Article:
Friday, 31 July 2015

Capital III, Chapter 10 - Part 24

“The price of production includes the average profit. We call it price of production. It is really what Adam Smith calls natural price, Ricardo calls price of production, or cost of production, and the physiocrats call prix nécessaire, because in the long run it is a prerequisite of supply, of the reproduction of commodities in every individual sphere.” (p 198)

This is the important point that orthodox economics fails to grasp. Its starting point is the subjective valuation of the individual consumer. It says, the value of any commodity is only what someone is prepared to pay for it. The market value is then the aggregate of these individual valuations. But this is an inversion of reality. The reality is that the value of a commodity is what it costs to produce it including the surplus value, or average profit.

If no one, or not enough people, are prepared to pay this price it does not get produced. It never gets to the stage of being a commodity, because no capitalist will produce such a commodity at a loss, or at least not for long. The only role for the individual, subjective valuation of consumers is then to determine how much they will demand of this commodity at the market value.

It is no different than the situation facing Robinson Crusoe, or a peasant producer. No matter how much they might prefer potatoes to fish, or vice versa, it does not change the price of one measured in terms of how much of the other they have to give up to obtain it. If it takes 10 hours to produce 10 kg. of potatoes, and 20 hours to produce 10 fish, if I want to have 20 kg. of potatoes, I have to pay for it with 10 fish that I cannot produce. That remains true, however much I might prefer potatoes to fish, or vice versa. All my preferences can determine here is what my demand for each will be, how much of my time I devote to one rather than another.

But, the price of production is merely the phenomenal form of this underlying value relation, as it is manifest under capitalist production. As such, it is a superficial reflection of it, which obscures the underlying value relation.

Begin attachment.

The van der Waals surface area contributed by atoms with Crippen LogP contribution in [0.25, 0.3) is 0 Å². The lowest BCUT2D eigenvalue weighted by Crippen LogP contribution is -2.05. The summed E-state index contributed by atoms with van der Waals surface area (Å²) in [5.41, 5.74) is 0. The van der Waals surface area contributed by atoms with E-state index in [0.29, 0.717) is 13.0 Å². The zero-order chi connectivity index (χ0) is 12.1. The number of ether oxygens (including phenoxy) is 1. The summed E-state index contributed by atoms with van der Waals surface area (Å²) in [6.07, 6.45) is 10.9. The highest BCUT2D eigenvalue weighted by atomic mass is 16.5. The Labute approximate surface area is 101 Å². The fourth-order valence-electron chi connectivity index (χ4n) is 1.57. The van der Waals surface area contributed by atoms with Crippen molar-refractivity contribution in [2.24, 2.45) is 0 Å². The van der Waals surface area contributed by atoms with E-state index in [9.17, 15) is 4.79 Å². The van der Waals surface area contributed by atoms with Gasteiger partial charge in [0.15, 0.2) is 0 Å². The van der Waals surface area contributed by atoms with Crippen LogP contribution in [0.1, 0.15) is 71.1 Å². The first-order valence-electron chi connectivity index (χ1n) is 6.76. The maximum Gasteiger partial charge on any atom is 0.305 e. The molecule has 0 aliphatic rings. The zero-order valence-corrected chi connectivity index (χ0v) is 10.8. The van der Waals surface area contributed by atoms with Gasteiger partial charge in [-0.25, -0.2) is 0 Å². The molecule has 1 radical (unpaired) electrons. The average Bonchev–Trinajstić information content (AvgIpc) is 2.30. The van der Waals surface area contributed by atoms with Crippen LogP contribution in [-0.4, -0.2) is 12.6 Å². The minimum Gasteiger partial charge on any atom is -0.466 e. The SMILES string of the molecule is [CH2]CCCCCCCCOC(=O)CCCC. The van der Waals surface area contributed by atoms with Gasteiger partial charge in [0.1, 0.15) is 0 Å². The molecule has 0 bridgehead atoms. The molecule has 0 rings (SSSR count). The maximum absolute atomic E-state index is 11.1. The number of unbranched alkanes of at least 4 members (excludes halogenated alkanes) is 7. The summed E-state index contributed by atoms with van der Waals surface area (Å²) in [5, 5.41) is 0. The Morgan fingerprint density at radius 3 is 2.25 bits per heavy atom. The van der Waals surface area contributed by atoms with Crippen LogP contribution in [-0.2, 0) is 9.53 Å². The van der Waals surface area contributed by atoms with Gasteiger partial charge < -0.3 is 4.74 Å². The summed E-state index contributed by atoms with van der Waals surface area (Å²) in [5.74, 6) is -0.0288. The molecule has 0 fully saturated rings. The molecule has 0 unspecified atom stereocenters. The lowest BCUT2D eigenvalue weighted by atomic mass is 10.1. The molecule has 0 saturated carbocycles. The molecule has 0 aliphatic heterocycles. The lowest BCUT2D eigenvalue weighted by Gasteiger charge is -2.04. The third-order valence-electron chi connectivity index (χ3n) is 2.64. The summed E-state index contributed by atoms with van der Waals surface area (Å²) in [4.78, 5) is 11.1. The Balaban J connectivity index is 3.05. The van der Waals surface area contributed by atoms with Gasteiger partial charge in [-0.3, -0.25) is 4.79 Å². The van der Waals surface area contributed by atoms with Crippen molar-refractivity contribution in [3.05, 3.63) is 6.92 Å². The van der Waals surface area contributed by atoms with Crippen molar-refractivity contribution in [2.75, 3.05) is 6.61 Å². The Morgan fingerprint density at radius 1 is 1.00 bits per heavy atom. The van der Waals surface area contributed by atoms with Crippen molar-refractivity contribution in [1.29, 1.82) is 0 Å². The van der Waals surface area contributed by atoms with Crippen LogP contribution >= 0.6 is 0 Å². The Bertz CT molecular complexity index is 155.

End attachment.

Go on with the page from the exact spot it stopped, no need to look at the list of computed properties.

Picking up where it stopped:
“We can well understand why the same economists who oppose determining the value of commodities by labour-time, i.e., by the quantity of labour contained in them, why they always speak of prices of production as centres around which market-prices fluctuate. They can afford to do it because the price of production is an utterly external and prima facie meaningless form of the value of commodities, a form as it appears in competition, therefore in the mind of the vulgar capitalist, and consequently in that of the vulgar economist.” (p 198) 

The establishment of a general rate of profit across spheres of production, is the result of that competition as capitals continually seek to move out of those spheres where the rate of profit is low, and into those where it is high. Supply falls in the former and rises in the latter, reducing prices and profits. But, because this process also establishes a single market value for the commodities of any particular sphere, this means that within it, the actual profits made by different firms will vary, because each firm has different cost prices. Those firms with lower than average costs will make surplus profits above the average, whilst those with higher than average costs will make below average profits. Whenever there is overproduction or some other crisis, it will be the latter that will be the first to go under, allowing the former to take over their capital and market share, thereby facilitating the process of the concentration and centralisation of capital.

Surplus profits may also arise if a particular sphere can avoid the values of their commodities being converted into prices of production. This is particularly the case in agriculture where the monopoly ownership of land then gives rise to rent, as will be analysed later. But, wherever monopoly exists, this will be the case.

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